# The Logic behind Logic

As a second year Geometry teacher, this year I have a second chance at explaining things better. It’s nice to have last year to look back on and have the benefit of knowing where I sucked it up big time in explaining. One of those things was in logic. Sure, I can explain simple truth tables but this year my class has the benefit of the one before them in terms of my explanations.

One thing that really stumped me in class last year was the conditional statement: p (hypothesis) implies q (conclusion), also known as if p then q. I had a very hard time explaining that a false hypothesis leads to a true statement, regardless of the truthfulness of the conclusion. I tried over and over to explain this but I think I was largely unsuccessful. This year has been much better and I was able to explain this confusion through the conditional statement’s logical equivalent: not p OR q. But also, it is also easier to understand when you understand that the “truth” of the statement is more like saying “from p, we can successfully prove q.” Maybe this doesn’t seem to make sense until you look at an example.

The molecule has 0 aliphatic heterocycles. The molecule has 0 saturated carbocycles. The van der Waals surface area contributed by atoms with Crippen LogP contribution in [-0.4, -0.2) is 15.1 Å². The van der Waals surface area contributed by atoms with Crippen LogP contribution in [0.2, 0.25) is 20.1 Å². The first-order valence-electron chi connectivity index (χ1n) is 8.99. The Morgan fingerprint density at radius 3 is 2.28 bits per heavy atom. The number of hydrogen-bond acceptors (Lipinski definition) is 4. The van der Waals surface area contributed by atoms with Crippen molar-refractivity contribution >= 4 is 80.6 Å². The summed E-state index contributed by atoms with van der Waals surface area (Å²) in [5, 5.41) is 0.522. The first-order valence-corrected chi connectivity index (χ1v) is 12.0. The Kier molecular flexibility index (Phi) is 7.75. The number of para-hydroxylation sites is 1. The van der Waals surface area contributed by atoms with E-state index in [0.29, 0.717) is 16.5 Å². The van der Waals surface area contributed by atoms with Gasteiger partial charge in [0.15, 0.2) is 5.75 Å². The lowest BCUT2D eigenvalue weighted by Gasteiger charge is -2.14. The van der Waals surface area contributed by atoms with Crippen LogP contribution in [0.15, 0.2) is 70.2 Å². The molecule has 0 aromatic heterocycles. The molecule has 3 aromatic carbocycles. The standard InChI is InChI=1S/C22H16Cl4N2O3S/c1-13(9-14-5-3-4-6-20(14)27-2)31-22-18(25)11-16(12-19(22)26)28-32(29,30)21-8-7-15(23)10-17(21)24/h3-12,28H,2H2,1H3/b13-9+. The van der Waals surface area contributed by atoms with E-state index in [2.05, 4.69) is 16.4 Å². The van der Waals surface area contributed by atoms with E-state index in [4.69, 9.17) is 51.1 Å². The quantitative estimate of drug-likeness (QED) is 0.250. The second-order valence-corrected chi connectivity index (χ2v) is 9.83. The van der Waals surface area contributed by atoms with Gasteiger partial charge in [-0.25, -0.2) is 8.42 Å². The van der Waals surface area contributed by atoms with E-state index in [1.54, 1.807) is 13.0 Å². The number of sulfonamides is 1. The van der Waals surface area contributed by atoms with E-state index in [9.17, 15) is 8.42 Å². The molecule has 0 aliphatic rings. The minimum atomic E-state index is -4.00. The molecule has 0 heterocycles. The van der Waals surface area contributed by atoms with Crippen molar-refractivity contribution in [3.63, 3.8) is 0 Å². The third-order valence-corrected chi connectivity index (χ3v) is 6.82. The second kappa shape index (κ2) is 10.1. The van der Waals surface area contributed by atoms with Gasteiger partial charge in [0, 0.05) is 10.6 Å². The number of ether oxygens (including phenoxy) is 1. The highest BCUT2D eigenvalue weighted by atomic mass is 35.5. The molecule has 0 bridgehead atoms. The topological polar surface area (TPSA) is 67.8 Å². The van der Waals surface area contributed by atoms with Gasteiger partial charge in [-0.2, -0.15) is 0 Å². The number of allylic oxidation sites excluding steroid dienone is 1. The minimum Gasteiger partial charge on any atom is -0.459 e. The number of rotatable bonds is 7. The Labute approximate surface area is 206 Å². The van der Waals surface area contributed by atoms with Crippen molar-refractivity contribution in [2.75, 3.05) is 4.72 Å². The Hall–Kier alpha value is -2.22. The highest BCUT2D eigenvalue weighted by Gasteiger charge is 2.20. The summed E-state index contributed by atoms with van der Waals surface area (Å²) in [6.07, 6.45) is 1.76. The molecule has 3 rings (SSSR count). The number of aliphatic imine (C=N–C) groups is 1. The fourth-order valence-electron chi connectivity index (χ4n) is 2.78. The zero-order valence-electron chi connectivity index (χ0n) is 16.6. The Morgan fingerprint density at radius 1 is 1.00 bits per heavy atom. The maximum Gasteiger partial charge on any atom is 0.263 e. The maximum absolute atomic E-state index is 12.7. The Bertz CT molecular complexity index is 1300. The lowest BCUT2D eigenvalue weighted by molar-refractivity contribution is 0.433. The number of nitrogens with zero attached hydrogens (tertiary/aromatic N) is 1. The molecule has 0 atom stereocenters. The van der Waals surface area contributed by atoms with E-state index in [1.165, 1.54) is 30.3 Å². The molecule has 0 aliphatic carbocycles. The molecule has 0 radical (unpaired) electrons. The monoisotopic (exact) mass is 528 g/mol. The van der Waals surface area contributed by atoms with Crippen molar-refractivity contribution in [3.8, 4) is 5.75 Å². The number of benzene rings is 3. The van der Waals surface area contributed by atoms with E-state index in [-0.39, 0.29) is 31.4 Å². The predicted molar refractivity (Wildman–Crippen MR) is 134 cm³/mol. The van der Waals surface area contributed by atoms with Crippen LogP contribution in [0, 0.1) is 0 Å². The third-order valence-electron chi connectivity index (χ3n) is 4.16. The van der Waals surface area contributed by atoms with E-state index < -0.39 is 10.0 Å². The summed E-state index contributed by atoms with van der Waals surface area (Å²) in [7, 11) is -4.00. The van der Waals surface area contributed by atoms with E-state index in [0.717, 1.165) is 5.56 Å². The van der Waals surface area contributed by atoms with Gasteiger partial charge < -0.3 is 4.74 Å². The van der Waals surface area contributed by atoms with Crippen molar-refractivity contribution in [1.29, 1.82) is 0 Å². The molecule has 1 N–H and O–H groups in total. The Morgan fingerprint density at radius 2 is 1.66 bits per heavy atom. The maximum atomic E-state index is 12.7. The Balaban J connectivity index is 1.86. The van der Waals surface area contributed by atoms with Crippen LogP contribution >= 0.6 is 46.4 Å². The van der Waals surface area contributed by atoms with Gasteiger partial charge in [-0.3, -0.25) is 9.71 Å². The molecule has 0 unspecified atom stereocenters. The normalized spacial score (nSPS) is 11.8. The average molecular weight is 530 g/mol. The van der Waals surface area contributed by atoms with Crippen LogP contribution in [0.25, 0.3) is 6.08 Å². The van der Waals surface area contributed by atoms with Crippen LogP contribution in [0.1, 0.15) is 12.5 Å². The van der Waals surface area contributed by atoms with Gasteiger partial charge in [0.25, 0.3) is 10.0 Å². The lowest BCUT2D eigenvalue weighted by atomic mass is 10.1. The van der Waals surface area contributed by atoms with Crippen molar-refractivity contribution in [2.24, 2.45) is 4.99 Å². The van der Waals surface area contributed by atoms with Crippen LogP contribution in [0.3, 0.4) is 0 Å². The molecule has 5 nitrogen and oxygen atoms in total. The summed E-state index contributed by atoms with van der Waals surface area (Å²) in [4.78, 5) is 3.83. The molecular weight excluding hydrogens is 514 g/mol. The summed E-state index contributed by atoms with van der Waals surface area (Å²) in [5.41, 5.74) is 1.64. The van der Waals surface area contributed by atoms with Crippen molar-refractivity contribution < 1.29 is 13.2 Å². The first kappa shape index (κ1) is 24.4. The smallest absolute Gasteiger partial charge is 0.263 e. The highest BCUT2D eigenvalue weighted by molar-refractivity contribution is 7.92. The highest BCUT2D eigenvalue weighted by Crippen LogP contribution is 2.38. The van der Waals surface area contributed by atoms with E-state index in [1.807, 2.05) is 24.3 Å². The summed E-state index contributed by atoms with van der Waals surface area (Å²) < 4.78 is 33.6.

If trees grow from clouds, then the world is flat.

I can surely prove the world is flat if I start from a bogus position. So we would say that this statement is logically “true” because I can prove it. It’s easy to prove anything as long as the hypothesis is false.

How often are we convinced of conclusions that result from false hypotheses? I would say this happens really frequently because in most arguments (outside of the deeply philosophical kind that happen in classrooms), are formed out of unspoken hypotheses. For instance, it seems perfectly logical that Christians should only consider the Bible authoritative (no traditions). One of the many unspoken hypothesis is that Jesus abolished all Judaic religion, completing and perfecting the law of Moses. The problem is that this is a half-truth and actually irrelevant. Jesus did complete the law, but ancient Judaism had a form of worship that was not “the law.” Jews worshiped in a beautiful place, built in perfect unity with God’s instructions. Jews burned incense in perfect unity with God’s instructions. Jews crafted statues, sewed pictures, and completed rituals all in perfect unity with God’s instructions. The law was in place to keep the Jews from sinning but it did not entirely regulate their worship. Granted, in this example, my “unspoken hypothesis” is in some ways a red herring, since it is not relevant to the conclusion, but most people connect this hypothesis with the conclusion. This is just one example – sometimes I think we forget that our culture (secular and Christian), background, and the world around us (not necessarily the world in a secular sense) have formed us into the people we are.

How many other false hypotheses might I have?